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Returning to 'A Venetian Coronation 1595' two decades after its original release.


Last week, we began the recording sessions for our new re-release of A Venetian Coronation 1595 on the Winged Lion label! We take a look at the historical and instrumental developments since the original recording.

A Venetian Coronation 1595 is a musical re-creation evoking the grand pageantry of the Coronation Mass for Venetian Doge Marino Grimani. His love of ceremony and state festivals fuelled an extraordinary musical bounty during his reign and formed the background to the musical riches of the period, especially to the works of Giovanni Gabrieli. With cornetts, sackbuts and an all-male consort, Paul McCreesh fully exploits the dazzling polyphony of Andrea and Giovanni Gabrieli's music and captivates the audience in a theatrical and ceremonious performance.



"Paul McCreesh and his Gabrieli Consort & Players first appeared on record enthusiasts' radar in 1990 with a disc for Virgin Classics entitled ‘A Venetian Coronation 1595'. It was a real ear-opener, a re-creation of what might have been heard when a new Doge was being enthroned in Venice, drawing on works by Giovanni Gabrieli and his uncle Andrea, the composers who lent their name to McCreesh's bands of musicians." James Jolly

"Without doubt, this is one of the finest records of Italian Renaissance polyphony to appear for a long time; imaginative in conception, varied in content, and both exciting and thought-provoking in execution." Gramophone Magazine, 1990

"A sonic stunner…" Observer on Sunday, 1990

"A glorious and exciting event; played marvellously by the brass, keyboards and lone fiddle, directed with character and drive by McCreesh, and sung beautifully by the choir and soloists."
The Independent, 2005

"They brought with them A Venetian Coronation, the first of their famous historical reconstructions. May Doge Grimani and the Gabrieli Consort & Players live forever in health and glory."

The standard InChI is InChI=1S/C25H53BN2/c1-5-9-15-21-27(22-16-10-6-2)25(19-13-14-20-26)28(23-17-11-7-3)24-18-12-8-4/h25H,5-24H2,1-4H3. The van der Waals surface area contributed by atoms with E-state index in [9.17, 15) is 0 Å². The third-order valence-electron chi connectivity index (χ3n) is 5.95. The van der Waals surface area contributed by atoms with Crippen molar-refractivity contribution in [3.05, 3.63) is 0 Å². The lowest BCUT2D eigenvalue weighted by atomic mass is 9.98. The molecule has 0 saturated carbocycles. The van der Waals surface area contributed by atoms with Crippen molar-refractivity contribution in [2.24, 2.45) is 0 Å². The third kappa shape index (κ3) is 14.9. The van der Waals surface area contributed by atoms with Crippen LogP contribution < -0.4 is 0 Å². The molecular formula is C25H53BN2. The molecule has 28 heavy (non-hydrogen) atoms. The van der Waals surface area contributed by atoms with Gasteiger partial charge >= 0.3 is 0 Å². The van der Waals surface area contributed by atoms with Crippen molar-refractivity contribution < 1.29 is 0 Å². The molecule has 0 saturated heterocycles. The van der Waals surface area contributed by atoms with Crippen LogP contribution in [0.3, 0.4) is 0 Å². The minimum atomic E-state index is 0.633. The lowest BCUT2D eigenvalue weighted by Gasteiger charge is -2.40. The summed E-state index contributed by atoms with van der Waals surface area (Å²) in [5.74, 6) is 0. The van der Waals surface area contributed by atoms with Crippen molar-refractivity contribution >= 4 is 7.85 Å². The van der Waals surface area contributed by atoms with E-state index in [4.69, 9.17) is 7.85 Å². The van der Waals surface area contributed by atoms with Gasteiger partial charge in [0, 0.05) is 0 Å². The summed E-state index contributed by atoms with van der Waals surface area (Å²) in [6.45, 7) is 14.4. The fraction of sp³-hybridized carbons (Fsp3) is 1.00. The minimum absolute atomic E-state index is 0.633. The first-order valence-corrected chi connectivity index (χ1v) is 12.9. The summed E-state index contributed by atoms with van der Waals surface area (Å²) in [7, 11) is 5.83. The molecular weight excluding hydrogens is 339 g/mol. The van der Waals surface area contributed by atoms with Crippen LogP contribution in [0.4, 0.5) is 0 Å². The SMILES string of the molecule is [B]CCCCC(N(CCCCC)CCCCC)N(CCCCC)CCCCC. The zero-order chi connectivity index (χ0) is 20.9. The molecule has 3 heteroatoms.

The Times, 2010


So what has changed since the first recording in 1990?

Since 1990, there have been huge developments in the early instruments, performance techniques and the research in to the pieces that were on the original recording. New sources have been re-discovered, and this is all without mentioning the developments in technology!

Nicholas Perry, cornett, sackbut and serpent player for Gabrieli, will be using the same treble cornett that he used in the original recording. Although he had stopped using it between 1990 and now, as it had begun to rot, he has re-varnished it and got it in a playable condition again. We ask him about the instruments he will be using in the re-recording and how they have developed since the first Venetian Coronation project:

"The main change in the last two decades is the use of tenor cornetts and I have done a lot of work on the instruments themselves. As part of a project to catalogue makers' marks, I visited most of the main European collections to try to find if there was any uniformity in tenor cornett design and to measure as many originals as I could. There is a lot less consistency than with the trebles and many have rather unusual tunings, but I did find a group of Italian instruments that did play very well and was able to copy some of them.

We have been changing the type of mouthpieces that we have been using since the original recording (there are no clearly identifiable originals) so I hope we are now sounding a bit less like bad tenor trombones and a closer blend to the treble cornetts.

It has been very good to use the performances of Venetian Coronation over the years since the first recording, to experiment with how to use the tenor cornett as a substitute for the alto sackbut."

Peter Downey has researched the trumpet fanfares and toccatas with Paul McCreesh and talks about the developments over the last 22 years:

"The rediscovery of a second copy of Cesare Bendinelli's ‘Trumpet Method' at the Austrian National Library in Vienna, which Bendinelli appears to have presented to an official at the Imperial Court (he had served for a time in the Imperial Court trumpet ensemble) and which has actually been in the library collection for some centuries, has shown the extent of his influence across the Holy Roman Empire and it has also enabled cross-checking with the first Verona manuscript to ensure that errors have been corrected and - more importantly, given the tendency of the military/ceremonial pieces to exploit irregular rhythmical cells - that original intentions have not been treated as 'mistakes' and then corrected in error.

The recent re-emergence of important German and Polish music library collections that were previously thought to have been destroyed during World War II has enabled investigation of the actual employment of trumpets and drums in pieces of music and has helped performance practices to be re-evaluated for the critical period of the introduction of trumpets and drums into composed music from 1587 to 1630. This has been particularly the case with drum parts, for which the characteristics of the parts have for the first time been made with reference to printed timpani parts."

We will have lots of new information on the recording over the next few months if you have a question about the re-recording, email us at or visit our facebook page.